Active smoking and exposure to secondhand smoke and their relationship to depressive symptoms in the Korea national health and nutrition examination survey (KNHANES)

Cited 23 time in Web of Science Cited 21 time in Scopus
Jung, Sun Jae; Shin, Aesun; Kang, Daehee
Issue Date
BioMed Central
BMC Public Health, 15(1):1053
Cigarette smokingSecondhand smokeDepressive symptoms
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The relationship between tobacco smoking, including secondhand smoking, and depression has been assessed. The purpose of this study was to evaluate the association between secondhand smoking among current, former and never smokers and depressive symptoms. For secondhand smoking, gender differences and sources of exposure were examined.

Data from 34,693 participants from the fourth and fifth Korean Health and Nutritional Examination Survey (2007–2012) were analyzed in 2014. Self-reported exposure to active (current, former or never) and secondhand smoking and depressive symptoms experienced during the past year were analyzed using logistic regression. The dose–response relationship between duration of secondhand smoke exposure and depression was assessed with stratification by gender and sources of exposure (at home only, at the workplace only or both).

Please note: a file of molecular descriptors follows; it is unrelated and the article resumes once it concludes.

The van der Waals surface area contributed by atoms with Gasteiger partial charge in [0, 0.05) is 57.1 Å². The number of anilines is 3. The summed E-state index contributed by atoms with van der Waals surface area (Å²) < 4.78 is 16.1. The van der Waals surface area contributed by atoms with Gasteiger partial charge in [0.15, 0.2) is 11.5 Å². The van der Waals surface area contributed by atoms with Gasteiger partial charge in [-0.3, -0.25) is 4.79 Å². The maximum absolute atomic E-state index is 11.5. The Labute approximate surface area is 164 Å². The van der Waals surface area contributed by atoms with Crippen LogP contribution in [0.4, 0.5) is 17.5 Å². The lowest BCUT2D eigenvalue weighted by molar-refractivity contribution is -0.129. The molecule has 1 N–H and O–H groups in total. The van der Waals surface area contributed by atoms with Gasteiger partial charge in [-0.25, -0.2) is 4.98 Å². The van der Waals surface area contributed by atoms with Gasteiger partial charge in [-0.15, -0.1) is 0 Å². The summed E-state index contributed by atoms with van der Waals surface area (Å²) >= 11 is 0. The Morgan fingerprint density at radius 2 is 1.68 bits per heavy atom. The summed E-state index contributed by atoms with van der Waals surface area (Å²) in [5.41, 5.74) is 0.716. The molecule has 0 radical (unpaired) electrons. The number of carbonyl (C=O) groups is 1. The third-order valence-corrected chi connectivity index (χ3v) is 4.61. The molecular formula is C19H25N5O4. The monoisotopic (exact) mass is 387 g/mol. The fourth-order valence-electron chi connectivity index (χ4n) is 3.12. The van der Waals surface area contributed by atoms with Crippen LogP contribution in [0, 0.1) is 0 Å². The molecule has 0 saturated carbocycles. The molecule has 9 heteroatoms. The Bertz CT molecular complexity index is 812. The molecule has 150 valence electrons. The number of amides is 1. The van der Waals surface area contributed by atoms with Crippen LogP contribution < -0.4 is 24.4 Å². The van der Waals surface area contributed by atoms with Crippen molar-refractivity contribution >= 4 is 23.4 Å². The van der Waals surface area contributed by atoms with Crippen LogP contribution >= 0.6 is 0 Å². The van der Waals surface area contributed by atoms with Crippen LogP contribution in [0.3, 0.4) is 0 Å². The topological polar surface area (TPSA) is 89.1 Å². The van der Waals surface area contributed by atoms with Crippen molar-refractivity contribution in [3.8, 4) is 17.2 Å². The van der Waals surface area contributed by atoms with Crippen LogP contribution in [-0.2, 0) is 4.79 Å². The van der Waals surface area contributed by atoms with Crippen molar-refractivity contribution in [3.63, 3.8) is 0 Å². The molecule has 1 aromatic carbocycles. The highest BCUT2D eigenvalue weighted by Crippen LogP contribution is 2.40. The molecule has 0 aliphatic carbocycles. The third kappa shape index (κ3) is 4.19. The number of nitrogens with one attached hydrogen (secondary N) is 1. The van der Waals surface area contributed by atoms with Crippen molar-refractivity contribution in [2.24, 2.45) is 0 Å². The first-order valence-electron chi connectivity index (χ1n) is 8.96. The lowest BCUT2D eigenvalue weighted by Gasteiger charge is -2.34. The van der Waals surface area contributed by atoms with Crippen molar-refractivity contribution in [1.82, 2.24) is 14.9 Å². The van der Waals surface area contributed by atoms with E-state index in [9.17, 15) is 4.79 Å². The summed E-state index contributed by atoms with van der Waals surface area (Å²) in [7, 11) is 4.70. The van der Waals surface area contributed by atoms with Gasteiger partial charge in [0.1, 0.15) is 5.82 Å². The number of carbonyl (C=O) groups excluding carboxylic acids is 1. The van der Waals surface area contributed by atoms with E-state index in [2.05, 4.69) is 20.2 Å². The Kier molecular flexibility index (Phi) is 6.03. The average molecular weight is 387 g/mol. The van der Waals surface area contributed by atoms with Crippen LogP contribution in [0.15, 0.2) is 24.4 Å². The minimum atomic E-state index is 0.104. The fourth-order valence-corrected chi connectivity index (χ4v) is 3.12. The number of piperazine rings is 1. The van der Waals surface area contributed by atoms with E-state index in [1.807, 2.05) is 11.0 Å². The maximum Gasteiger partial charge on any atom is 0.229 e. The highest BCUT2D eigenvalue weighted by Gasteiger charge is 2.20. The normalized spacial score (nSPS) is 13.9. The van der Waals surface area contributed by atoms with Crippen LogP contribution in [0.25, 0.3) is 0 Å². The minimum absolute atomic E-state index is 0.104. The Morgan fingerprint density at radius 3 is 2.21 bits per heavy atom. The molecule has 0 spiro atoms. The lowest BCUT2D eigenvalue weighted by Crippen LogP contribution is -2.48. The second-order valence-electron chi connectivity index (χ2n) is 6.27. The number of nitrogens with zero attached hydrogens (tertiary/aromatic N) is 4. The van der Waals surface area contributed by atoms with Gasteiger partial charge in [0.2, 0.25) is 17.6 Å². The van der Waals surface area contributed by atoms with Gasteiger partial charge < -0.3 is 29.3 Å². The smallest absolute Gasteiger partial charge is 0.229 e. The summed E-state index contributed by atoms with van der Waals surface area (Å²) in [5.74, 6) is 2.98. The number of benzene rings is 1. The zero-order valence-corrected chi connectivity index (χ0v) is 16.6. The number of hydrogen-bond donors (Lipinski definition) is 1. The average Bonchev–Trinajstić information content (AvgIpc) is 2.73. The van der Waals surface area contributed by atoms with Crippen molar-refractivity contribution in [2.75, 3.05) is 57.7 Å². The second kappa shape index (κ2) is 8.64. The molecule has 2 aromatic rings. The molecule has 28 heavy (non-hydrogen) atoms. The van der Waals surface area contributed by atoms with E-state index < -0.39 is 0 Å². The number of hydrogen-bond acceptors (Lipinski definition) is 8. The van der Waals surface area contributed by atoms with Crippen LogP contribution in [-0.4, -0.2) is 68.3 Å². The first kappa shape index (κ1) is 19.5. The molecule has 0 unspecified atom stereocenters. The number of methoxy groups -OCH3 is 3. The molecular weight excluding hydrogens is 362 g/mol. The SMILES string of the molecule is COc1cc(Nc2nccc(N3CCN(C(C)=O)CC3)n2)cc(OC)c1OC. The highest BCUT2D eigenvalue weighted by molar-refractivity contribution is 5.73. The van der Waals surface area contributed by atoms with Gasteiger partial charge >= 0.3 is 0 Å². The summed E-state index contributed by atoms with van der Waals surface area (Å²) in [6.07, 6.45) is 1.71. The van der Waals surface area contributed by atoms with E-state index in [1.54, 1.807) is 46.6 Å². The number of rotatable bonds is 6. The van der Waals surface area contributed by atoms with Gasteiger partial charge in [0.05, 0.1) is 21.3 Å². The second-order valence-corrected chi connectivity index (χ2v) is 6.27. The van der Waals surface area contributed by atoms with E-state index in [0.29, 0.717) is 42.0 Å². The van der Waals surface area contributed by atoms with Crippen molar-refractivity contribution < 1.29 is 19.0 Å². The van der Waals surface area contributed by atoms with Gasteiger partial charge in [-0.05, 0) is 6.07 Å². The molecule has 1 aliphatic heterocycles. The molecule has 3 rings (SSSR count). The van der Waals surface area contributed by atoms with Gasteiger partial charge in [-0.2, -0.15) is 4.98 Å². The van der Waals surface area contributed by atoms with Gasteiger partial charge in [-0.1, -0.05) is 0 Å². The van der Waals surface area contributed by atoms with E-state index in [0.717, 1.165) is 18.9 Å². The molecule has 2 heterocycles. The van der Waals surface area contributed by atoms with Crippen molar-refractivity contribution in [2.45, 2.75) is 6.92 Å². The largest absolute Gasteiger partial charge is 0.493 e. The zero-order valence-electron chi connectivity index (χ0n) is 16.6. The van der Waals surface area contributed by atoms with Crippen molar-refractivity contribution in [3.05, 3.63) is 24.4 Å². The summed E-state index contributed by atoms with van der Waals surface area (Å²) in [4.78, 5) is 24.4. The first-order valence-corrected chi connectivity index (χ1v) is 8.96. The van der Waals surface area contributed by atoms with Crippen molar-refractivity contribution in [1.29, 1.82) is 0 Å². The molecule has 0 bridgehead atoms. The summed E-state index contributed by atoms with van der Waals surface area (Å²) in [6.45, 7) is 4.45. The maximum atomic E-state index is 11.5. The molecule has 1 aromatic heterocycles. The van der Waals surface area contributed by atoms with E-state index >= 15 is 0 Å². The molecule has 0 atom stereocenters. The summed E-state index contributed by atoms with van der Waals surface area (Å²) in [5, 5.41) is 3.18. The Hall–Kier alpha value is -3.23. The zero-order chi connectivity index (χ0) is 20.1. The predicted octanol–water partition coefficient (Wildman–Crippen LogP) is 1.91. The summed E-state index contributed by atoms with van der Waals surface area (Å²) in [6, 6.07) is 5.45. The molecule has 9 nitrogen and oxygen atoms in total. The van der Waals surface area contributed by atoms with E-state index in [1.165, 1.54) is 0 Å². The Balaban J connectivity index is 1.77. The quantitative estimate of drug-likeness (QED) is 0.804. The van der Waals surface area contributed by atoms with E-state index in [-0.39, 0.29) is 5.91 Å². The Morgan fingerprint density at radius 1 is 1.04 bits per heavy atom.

Regardless of their smoking status, all women who had secondhand smoke exposure at home reported more depressive symptoms than non-smoking women without any exposure to secondhand cigarette smoking (OR 1.43, 95 % CI 1.04–1.96 for current smokers; OR 2.32, 95 % CI 1.04–5.16 for former smokers; OR 1.25, 95 % CI 1.08–1.43 for never smokers). There was also a significant dose–response pattern (p-trend <0.001) for the duration of secondhand smoke exposure at home among women. No significant association was found between smoking and depressive symptoms in men.

There was a significant association between secondhand smoke exposure at home and depressive symptoms in women. Secondhand smoke exposure at home was associated with depressive symptoms in a dose–response manner.
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